Tagged: Religion

Reviewed: Sean Faircloth’s “Attack of the Theocrats”

attack of the theocrats, sean faircloth, richard dawkins

Our greatness would not long endure without judges who respect the foundation of faith upon which our Constitution rests. – Mitt Romney

During almost fifteen centuries has the legal establishment of Christianity been on trial. What has been its fruits? More or less in all places, pride and indolence in the clergy, ignorance and servility in the laity; in both, superstition, bigotry, and persecution. – James Madison

Freedom of religion is one of the cornerstones of American democracy. Sean Faircloth, former Director of the Secular Coalition of America (SCA) and Director of Strategy and Policy at the Richard Dawkins Foundation for Reason and Science,  would argue that freedom from religion is as crucial an aspect of our democracy is the freedom to engage in various religious practices. His book Attack of the Theocrats: How The Religious Right Harms Us All – And What We Can Do About It outlines a path to liberation from what Faircloth perceives to be religious oppression at the hands of theocratic usurpers.

Faircloth argues that religious biases in American culture promote discrimination against members of the military, inhibits the progression of legislation serving and protecting women, slows the progress of potentially life-saving health research, degrades our educational system, and much, much more. Faircloth, a former attorney, makes his case by listing repeated examples of the harm done by religious fundamentalists, repeatedly driving his point home. The message is clear early in the book, and it is reinforced emphatically for the majority of its pages: Religious involvement in public policy severely inhibits social progress.

Beyond the legislative dangers posed by theocrats, Faircloth warns of a creeping philosophical shift that is distinctly un-American.  The second chapter, entitled “Our Secular Heritage: One Nation Under the Constitution,” describes the Enlightenment-era philosophy upon which the American political system was built. In Faircloth’s estimation, secularism and skepticism are synonymous with American patriotism.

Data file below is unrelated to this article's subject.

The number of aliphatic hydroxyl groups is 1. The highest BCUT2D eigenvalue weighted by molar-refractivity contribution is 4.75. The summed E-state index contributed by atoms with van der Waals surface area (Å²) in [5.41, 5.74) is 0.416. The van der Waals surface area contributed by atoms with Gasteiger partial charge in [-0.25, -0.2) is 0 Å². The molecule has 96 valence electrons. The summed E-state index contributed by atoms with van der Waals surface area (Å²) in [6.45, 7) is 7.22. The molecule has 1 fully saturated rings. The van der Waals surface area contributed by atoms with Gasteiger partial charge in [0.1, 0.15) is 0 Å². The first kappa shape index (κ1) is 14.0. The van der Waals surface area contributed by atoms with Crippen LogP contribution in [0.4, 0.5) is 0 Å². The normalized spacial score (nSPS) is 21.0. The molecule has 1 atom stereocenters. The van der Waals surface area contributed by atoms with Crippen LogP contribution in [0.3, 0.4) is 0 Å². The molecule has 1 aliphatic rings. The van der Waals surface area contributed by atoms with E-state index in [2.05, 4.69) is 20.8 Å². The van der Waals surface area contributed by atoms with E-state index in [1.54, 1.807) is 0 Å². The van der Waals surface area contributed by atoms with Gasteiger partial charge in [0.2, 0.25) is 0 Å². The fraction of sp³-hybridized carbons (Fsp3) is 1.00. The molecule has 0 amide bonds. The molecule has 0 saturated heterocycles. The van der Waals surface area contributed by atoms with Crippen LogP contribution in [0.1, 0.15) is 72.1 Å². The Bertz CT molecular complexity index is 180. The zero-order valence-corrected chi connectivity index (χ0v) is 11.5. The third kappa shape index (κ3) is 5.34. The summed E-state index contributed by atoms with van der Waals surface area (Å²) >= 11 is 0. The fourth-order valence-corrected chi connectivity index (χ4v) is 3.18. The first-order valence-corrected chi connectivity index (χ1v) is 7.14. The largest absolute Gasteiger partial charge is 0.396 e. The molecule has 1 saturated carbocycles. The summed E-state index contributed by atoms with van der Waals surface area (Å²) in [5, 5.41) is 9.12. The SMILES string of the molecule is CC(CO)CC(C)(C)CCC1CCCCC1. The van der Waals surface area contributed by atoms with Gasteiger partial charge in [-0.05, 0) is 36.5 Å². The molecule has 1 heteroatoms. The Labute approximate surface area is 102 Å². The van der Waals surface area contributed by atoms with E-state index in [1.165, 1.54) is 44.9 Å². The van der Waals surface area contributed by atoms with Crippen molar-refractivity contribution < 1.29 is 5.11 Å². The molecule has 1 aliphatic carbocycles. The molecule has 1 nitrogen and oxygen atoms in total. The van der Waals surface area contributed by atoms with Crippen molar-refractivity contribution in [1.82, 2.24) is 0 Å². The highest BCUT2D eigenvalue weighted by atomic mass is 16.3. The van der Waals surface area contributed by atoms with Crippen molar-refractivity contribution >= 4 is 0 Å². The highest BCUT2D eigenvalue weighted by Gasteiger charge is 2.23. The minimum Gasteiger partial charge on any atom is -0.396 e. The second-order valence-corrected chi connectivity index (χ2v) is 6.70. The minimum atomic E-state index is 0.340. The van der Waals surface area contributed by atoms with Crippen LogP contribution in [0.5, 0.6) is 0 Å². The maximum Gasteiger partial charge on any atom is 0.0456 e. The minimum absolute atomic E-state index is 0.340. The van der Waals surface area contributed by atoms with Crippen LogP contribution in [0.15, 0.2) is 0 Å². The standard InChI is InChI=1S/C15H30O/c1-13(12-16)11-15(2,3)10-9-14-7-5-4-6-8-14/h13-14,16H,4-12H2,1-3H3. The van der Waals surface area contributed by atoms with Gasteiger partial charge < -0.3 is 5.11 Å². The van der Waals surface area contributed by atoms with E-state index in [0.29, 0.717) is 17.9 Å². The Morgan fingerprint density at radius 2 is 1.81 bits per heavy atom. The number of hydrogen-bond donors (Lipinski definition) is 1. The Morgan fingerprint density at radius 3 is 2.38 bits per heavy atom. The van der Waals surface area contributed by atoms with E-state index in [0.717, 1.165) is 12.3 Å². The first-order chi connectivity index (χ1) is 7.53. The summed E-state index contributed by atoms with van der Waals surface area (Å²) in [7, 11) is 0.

One interesting feature in Faircloth’s book is a chapter devoted to a group of Congressmen whose violations of the separation clause are particularly frequent or egregious. He labels these offenders “The Fundamentalist Fifty.”

Faircloth includes a chapter devoted to the SCA’s blueprint for maintaining the U.S.’s status as a secular nation. He calls the plan Our Secular Decade: A Patriotic Plan to Reclaim America, and it provides guidance for individuals who are interested in secular political advocacy. Faircloth understands how effective grassroots movements begin, and he encourages the secular faithful to get involved in the fight to preserve secularism by lobbying congress and making contact with the media. Also, Faircloth says the SCA is striving to help at least ten openly secular citizens get elected to Congress by 2020. For some deeper exposition regarding the history of secular philosophy, I highly recommend Susan Jacoby’s excellent “Freethinkers.”

Faircloth’s tome is quite short and it moves at breakneck speed. He writes with conviction and a sense of urgency, pleading with readers to take action before Jefferson’s wall of separation between church and state is irreparably damaged. This is nonfiction with a purpose, and it is written by a man who wholeheartedly believes every word of his own message. Some may be turned off by Faircloth’s assertions, as well as his insolent delivery, but it’s hard to debate the merits of his arguments. He is simply and justifiably offended by the legislative coup d’état taking place in our nation’s capitol.

Faircloth makes numerous examples of the insidious and toxic practices brought about by misguided legislation, so initially it may seem as if this book has a somewhat pessimistic tone, but this couldn’t be further from the truth. The essence of this book is rooted in hope and in patriotism. Faircloth writes, “We must protect the religious liberties guaranteed in the Constitution, including the rights of the so-called Moral Majority and their allies to express their ideas with absolute freedom. However, special privileges based on their religious bias, or anyone’s religious bias, must be removed from our laws. We must devote ourselves to rebuilding Jefferson’s wall of separation between church and state, a wall that has crumbled so terribly these last thirty years .We must reinvigorate a culture of innovation. And if we do these things, a great America will become even greater, a proud America will become even prouder.”